(Warning:  The following post contains an opinion about racial politics, particularly about the motivations of the voters that elected Obama president.  Regarding the motivations voters held in electing Obama, my opinion is neither provable nor dis-provable, and won’t be, unless and until we can objectively peer into the hearts of voters to measure their motivations.  Racial motivations are perhaps the number one subject lied about to pollsters.  The rest of the post, concerning affirmative action, is not an opinion, but a simple statement of fact, according to the idea of “post-racial” as I have defined it.)

Obama’s election has been supposed to have ushered in a new era of “post-racial” politics and civic discourse. “Post-racial” is one of those terms, like post-modern or post-industrial, that is intended to signify a sweeping new era in thought and behavior, or at least is meant to do so in the manner with which the intelligentsia view the zeitgeist of the day. Regular folks rarely try to pin such hazy descriptions on the ages in which they find themselves. Things just are for them. And for good reason. None of the descriptors captures much in the way of anything real, “post-racial” being no exception. So, if instead of just throwing around clever little summations at cocktail parties, we try to fathom what our words mean, what would a post-racial world look like if it ever came to pass?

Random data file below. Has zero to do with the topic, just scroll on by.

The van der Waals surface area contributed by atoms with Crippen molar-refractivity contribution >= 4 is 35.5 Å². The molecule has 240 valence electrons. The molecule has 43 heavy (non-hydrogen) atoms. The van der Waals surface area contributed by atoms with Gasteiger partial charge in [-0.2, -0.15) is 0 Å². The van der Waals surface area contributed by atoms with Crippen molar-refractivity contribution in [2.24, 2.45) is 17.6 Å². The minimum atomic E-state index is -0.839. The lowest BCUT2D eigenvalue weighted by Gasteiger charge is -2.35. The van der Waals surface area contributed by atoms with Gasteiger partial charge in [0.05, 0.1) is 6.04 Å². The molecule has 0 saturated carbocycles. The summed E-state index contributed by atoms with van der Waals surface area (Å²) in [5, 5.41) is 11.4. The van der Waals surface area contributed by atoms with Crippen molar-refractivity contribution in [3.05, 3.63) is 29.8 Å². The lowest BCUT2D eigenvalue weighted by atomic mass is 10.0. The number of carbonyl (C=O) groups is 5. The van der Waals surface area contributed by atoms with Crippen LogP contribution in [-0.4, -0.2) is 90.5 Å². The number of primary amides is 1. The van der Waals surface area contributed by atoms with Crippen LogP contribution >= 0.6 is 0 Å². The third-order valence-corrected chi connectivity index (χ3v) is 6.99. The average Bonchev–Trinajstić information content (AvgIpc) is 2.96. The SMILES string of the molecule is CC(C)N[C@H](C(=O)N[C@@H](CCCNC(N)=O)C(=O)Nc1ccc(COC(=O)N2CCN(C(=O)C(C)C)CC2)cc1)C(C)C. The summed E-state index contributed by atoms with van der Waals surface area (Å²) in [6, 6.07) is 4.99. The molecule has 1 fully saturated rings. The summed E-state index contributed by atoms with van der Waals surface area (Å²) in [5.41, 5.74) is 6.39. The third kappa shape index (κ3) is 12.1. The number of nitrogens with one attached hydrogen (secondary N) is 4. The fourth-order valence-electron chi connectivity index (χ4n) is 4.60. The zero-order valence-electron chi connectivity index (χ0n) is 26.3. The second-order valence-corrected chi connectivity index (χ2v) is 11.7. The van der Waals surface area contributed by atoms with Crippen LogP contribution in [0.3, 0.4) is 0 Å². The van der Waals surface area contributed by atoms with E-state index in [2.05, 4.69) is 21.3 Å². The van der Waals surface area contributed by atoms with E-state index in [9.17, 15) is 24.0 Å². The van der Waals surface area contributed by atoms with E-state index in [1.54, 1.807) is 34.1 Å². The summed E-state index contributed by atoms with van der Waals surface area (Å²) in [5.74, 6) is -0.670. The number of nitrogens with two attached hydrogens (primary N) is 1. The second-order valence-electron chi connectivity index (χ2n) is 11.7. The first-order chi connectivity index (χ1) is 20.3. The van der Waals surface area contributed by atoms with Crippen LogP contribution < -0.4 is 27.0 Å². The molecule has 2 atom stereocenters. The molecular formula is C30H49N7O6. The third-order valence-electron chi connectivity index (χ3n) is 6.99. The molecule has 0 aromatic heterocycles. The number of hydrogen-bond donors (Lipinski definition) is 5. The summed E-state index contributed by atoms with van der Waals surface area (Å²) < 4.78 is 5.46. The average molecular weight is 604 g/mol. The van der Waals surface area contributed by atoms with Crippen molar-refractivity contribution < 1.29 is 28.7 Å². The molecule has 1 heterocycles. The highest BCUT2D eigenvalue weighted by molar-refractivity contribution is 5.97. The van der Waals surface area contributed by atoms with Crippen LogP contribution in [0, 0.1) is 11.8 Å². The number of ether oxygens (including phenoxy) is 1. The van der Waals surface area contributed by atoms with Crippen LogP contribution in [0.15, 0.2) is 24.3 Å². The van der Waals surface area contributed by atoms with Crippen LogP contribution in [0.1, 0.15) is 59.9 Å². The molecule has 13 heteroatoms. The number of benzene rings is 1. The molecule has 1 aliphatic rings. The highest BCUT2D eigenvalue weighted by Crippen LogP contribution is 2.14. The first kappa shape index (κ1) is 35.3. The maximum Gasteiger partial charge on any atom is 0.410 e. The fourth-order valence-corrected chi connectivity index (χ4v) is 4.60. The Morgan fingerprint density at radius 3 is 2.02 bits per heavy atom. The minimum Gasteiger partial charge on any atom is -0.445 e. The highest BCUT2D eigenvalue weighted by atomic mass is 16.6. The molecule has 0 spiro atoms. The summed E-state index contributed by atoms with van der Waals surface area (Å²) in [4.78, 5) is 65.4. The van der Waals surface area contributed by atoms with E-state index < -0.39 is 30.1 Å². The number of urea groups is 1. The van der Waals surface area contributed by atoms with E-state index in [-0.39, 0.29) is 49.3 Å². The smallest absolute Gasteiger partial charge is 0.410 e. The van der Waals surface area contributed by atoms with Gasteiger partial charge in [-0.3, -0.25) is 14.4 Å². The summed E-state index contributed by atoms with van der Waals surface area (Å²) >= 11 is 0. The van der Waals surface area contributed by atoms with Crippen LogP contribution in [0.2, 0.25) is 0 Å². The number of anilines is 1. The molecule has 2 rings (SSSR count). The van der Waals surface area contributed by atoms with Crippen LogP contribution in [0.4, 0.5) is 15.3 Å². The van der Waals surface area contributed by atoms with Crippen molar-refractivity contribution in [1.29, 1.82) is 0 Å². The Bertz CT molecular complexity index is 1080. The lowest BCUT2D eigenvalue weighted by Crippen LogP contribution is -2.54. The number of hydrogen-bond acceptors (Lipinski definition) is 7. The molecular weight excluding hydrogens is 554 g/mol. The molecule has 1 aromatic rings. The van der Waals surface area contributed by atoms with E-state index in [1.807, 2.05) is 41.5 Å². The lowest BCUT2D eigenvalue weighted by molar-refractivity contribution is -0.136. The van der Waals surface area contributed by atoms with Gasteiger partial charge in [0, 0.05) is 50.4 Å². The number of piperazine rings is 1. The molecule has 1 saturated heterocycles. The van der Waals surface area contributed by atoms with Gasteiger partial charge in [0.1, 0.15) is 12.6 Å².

The most eloquent statement of how the world should and could deal with racial distinctions comes from the father of the Civil Rights movement, Dr. Martin Luther King, Jr., who described a post-racial world (although he never used the term so far as I’m aware) as one in which people are judged by the content of their character and not the color of their skin. Now we have clarity, not just cocktail-party chatter.

So, did Obama’s election usher in an era of post-racialism? Cynically looking at the election as perhaps the most cynical manipulation of race relations since Abraham Lincoln, I’d have to say no. Obama was elected because of his race, not in spite of it. And his race is not just black–a reality admittedly unimportant to the nearly one hundred percent of blacks that voted for him. Obama’s mixed racial heritage is what allowed him to bridge the gap between the races. He became a chimerical racial candidate into which two of the main competing races of the electorate could pour their hopes and dreams, parts of which included, illogically enough, a move past race-based politics.